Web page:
IT is less than a week since Bahamas Independence celebrations – yet it already seems forever ago that people were calling for unity and an end to political divisiveness.
Let us turn then to the foul-mouthed tirade of Bennett Minnis, a board member at the Water and Sewerage Corporation.
Mr Minnis, also the Mount Moriah constituency association chairman for the FNM, derided the Progressive Liberal Party as “corrupt, thieving, no good, bastard, homosexual African monkeys”.
The message came in a voice note that has been circulated widely – but when asked about it by The Tribune yesterday, he didn’t back down in the slightest, saying: “I said what I said, and I mean what I said.”
Needless to say, the PLP has called for his removal from his post at WSC, and rightly so. Take your pick of reasons why – slander, homophobia, racially-charged taunts. His comments are completely unacceptable, and that he continues to stand by them should make removing him an easy decision.
Sadly, the first FNM to respond has shown the lack of moral courage that encourages such attitudes as these.
FNM chairman Carl Culmer, rather than criticising Mr Minnis, accused the PLP of making nasty and defamatory comments and memes about Prime Minister Dr Hubert Minnis and other FNMs instead. He told the PLP to “clean their own doorstep” before looking at the FNM’s. Well, that’s the kind of behaviour that leads us to an eye for an eye and the world goes blind.
There must be no place in our political landscape for such commentary. There must be no place in our working environments for such behaviour. This should not be a party issue – in this day and age there should be no room for calling people “monkeys”, no room for using accusations of homosexuality as an insult, no room for making allegations without foundation.
We sincerely hope that Mr Culmer isn’t the last word on tending the FNM’s own doorstep – and that the party leadership chooses to do the right thing. Whatever the other side might have done? Let that be condemned in its own turn – that is no excuse for turning a blind eye to this.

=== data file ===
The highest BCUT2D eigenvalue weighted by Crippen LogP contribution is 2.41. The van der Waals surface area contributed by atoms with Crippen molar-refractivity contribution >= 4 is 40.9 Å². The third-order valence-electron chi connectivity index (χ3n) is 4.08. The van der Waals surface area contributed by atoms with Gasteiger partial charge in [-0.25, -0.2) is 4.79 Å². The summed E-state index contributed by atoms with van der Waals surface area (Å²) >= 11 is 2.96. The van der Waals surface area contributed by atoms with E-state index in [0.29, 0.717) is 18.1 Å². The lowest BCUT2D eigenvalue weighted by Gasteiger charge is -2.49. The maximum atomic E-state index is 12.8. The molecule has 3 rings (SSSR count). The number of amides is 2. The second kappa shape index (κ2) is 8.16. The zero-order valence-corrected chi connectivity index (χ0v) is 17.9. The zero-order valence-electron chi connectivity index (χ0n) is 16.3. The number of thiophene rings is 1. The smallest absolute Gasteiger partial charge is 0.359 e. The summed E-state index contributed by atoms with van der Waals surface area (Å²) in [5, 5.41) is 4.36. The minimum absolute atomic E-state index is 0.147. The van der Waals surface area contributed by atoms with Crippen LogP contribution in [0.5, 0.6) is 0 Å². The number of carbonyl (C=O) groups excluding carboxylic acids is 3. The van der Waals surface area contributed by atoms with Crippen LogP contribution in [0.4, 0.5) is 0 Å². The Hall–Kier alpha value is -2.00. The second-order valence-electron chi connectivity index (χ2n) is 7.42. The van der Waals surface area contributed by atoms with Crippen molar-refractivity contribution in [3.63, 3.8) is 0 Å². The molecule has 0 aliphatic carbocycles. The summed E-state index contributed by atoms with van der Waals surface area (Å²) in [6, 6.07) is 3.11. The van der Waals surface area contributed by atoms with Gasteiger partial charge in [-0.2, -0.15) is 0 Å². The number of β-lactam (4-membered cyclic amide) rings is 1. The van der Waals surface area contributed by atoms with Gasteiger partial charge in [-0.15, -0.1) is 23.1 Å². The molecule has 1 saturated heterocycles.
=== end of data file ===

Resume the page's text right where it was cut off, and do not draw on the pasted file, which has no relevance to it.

This is disgusting, and there is no place for it – no matter what colour the shirt of the person saying such things.
BTC chief should say sorry
Speaking of distasteful comments, the president of Liberty Latin America – the parent company of BTC – managed to insult his workers in this country, Prime Minister Dr Hubert Minnis and Bahamians nationwide, all in one short video clip.
Balan Nair was recorded saying Dr Minnis couldn’t look executives in the eye when trying to persuade the company to hire more Bahamians, and Mr Nair’s other comments have sparked bitter complaints from BTC employees, according to their union president.
The employees are quite right to be upset – if the president feels so dismissively towards Bahamians then perhaps he should get out of the market and leave it to Bahamians themselves.
At a time when BTC has had a share of its market taken by newcomer Aliv, Mr Nair would also do well not to alienate more of his service’s users. At the very least, he owes Bahamians an apology.
A statement from Pakesia Parker-Edgecombe in the Office of the Prime Minister called the comments “extraordinarily inappropriate”. We agree – though we can’t help but feel those words might have been better coming from the Prime Minister’s mouth himself.
Then we could see if Mr Nair could look him in the eye in return.